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From Christopher Schultz <ch...@christopherschultz.net>
Subject Re: Avoiding/Handling SocketTimeoutException(s) when web application serving resources to mobile clients
Date Mon, 11 Nov 2013 15:29:00 GMT
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André,

On 11/11/13, 5:41 AM, André Warnier wrote:
> Howard W. Smith, Jr. wrote:
>> On Sun, Nov 10, 2013 at 9:14 AM, Howard W. Smith, Jr. < 
>> smithh032772@gmail.com> wrote:
>> 
>>> Caused by: java.net.SocketTimeoutException at 
>>> org.apache.tomcat.util.net.NioBlockingSelector.write(NioBlockingSelector.java:127)
>>>
>>>
>>> 
at
>>> org.apache.tomcat.util.net.NioSelectorPool.write(NioSelectorPool.java:174)
>>>
>>>
>>> 
at
>>> org.apache.coyote.http11.InternalNioOutputBuffer.writeToSocket(InternalNioOutputBuffer.java:163)
>>>
>>>
>>
>>
>>> 
my apologies, based on this exception (above), I decided to provide you
>> with the following from my tomee/conf/server.xml:
>> 
>> 
>> <Connector port="8080" 
>> protocol="org.apache.coyote.http11.Http11NioProtocol" 
>> maxThreads="150" connectionTimeout="20000"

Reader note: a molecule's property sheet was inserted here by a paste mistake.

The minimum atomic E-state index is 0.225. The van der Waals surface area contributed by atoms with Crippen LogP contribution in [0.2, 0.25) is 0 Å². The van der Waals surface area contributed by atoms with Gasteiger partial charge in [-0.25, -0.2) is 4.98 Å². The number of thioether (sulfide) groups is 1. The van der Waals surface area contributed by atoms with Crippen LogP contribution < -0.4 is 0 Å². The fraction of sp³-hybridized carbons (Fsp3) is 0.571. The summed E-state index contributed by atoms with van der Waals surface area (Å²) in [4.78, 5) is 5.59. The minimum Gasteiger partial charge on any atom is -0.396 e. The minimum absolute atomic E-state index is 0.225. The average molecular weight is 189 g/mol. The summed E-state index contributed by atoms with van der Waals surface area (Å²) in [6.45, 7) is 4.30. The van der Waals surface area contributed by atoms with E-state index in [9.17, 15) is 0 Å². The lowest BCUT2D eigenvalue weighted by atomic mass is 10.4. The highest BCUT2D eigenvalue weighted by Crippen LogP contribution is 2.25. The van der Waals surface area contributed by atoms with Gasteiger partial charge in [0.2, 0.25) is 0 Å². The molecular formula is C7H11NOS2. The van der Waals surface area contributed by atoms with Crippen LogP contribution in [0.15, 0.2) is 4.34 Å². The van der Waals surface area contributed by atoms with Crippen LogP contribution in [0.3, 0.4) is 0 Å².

>> acceptorThreadCount="2" redirectPort="8443"
>> socket.directBuffer="false"/>
>> 
>> 
>> I guess the answer may be the connectionTimeout="..." (above),
>> but still would like to know recommendations of others based on
>> experience with web application serving mobile clients. thanks.
>> 
> 
> AFAIK, the "connectionTimeout" above applies specifically to this
> : - the client opens a TCP connection to the server - but then the
> client does not send any request over that connection (so the
> server waits and waits, until that timeout strikes).

More specifically, it's the timeout within which the client must send
the *request line* of the request. The whole request can take 10
minutes (e.g. huge streaming upload) for all Tomcat cares, as long as
the initial request line arrives within that 20 seconds.

> This is a classic way of doing a DoS attack : many clients connect
> and don't send a request (or do it very slowly), tying up server
> resources until the server is overwhelmed. In some Connector
> configurations, this does not necessarily tie up a Thread (only a
> TCP socket), but it does have the potential to tie up limited
> resources. The value of 20000 above is in milliseconds, so after a
> connection is established, the server will wait up to 20 seconds
> for a request to be received. I would not expect nowadays that any
> client, on any type of connection, would take that long to send a
> request on an established connection.  So I would certainly not
> make it larger, and you can probably reduce it significantly, and
> save resources.

+1

If a client doesn't send the request within about 5 seconds, I don't
think it's going to send it at all. (Probably less than 5 seconds,
honestly, but I've never bothered to collect the data on my servers to
substantiate that assertion).

- -chris
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